Endeavour strikes the reef


In June 1770, the HMB Endeavour continued its passage northwards along the east coast of Australia, near what is now called far north Queensland.

Although the decision to sail at night in such waters was uncommon, it was not unheard of during the Endeavour voyage. On 11 June, Cook records in his journal that ‘having the advantage of a fine breeze of wind and a clear moonlight night’ he decided to keep sailing.

The HMB Endeavour


Ships typically have many lives and the HMB Endeavour was no exception. 

250 Years of Aboriginal and Torres Strait Island Australia


European arrival

There were over 250 Aboriginal and Torres Strait Islander nations occupying this land for many thousands of years before Cook’s voyage to the east coast of Australia. 

For First Australians, looking back on the arrival of the Endeavour brings up many emotions—not just because of the voyage, but due to the 250 years since. To some Australians the voyage is a symbol of change for the people and the land, and a reminder of the European colonisers that followed.

Communication and the Lore of the Land


During the HMB Endeavour's stop in Tahiti, Joseph Banks, the lead botanist on board the ship, developed a strong friendship with Tupaia, a Polynesian high priest and star navigator. 

Tupaia’s understanding of Polynesian language and culture, beyond the islands where he lived, was a skill that no one on the voyage possessed. This led Banks to invite Tupaia to join the voyage when it left Tahiti. Tupaia proved to play a significant role for the Pacific voyage.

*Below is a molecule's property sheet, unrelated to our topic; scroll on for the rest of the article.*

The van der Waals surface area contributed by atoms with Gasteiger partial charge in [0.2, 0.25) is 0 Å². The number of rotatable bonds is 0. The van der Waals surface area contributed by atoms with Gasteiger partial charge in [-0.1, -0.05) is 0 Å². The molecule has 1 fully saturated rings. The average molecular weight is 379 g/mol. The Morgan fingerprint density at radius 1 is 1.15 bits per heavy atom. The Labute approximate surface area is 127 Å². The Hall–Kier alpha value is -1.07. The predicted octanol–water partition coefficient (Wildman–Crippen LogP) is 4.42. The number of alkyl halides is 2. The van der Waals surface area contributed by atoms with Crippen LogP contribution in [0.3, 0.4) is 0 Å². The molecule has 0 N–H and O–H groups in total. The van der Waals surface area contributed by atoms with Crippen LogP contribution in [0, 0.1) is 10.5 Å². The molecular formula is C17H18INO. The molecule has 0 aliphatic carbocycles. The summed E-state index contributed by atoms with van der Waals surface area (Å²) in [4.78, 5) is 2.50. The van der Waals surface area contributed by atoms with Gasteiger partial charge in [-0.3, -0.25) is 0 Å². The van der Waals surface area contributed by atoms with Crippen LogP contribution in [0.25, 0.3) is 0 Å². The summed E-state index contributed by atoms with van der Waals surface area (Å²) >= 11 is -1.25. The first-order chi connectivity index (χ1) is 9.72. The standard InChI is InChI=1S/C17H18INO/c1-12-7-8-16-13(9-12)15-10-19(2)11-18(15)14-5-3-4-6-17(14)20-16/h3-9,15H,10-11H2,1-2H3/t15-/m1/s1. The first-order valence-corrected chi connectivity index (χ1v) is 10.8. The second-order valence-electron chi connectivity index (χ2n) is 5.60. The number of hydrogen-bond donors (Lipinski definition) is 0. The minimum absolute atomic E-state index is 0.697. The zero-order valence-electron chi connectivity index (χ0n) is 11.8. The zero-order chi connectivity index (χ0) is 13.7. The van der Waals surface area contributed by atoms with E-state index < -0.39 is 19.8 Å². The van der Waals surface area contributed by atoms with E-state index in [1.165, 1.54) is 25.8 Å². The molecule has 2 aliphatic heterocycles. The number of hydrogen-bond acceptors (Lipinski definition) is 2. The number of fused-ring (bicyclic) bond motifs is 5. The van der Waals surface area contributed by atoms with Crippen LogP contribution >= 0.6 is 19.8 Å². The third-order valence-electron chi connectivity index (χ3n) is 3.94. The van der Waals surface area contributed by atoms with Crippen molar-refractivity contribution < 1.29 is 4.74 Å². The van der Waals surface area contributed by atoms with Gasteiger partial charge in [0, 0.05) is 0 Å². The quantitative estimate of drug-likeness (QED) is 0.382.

Australia’s First Reconciliation


Many tales have been told about the HMB Endeavour expedition and, over the years, many ‘firsts’ have been attributed to the voyage.

In more recent times, another very significant ‘first’ has become more widely known—one of the earliest known acts of reconciliation between Europeans and Indigenous Australians. 

This story—of turtles and a broken spear—tells of the moment, in 1770, when two very different peoples and cultures clashed but found a way to step back from conflict. 

An artistic legacy forged at sea


Alexander Buchan (unknown – 1769)

Unlike most of the HMB Endeavour crew, Alexander Buchan never saw New Zealand or the east coast of Australia.

One of several artists in Joseph Banks’ scientific party, Buchan died of an epileptic fit less than eight months after the ship left England. 

A quiet achiever — HMB Endeavour’s second - in - command


Zachary Hickes (Hicks)* (1739–1771)

Lieutenant Zachary Hickes may be best remembered for being the first person on the HMB Endeavour to sight the east coast of Australia and holler, ‘Land ho!’, but it isn’t his only claim to fame. 

From Stepney to the South Pacific

Few details are known about Zachary Hickes’ early life. 

Finding Tupaia – Polynesian voyager on Endeavour


Tupaia (c1725–1770)

The extraordinary story of Tupaia — and his remarkable contribution to the HMB Endeavour voyage — waited a long time to be told.
For more than two centuries, despite the significant role he played, Tupaia was largely left off the public record, relegated to journal entries and the occasional mention or footnote. 

With no personal records to draw on, the story of Tupaia’s life has slowly been pieced together from fragments — including the years 1769–70, which he spent on board the HMB Endeavour.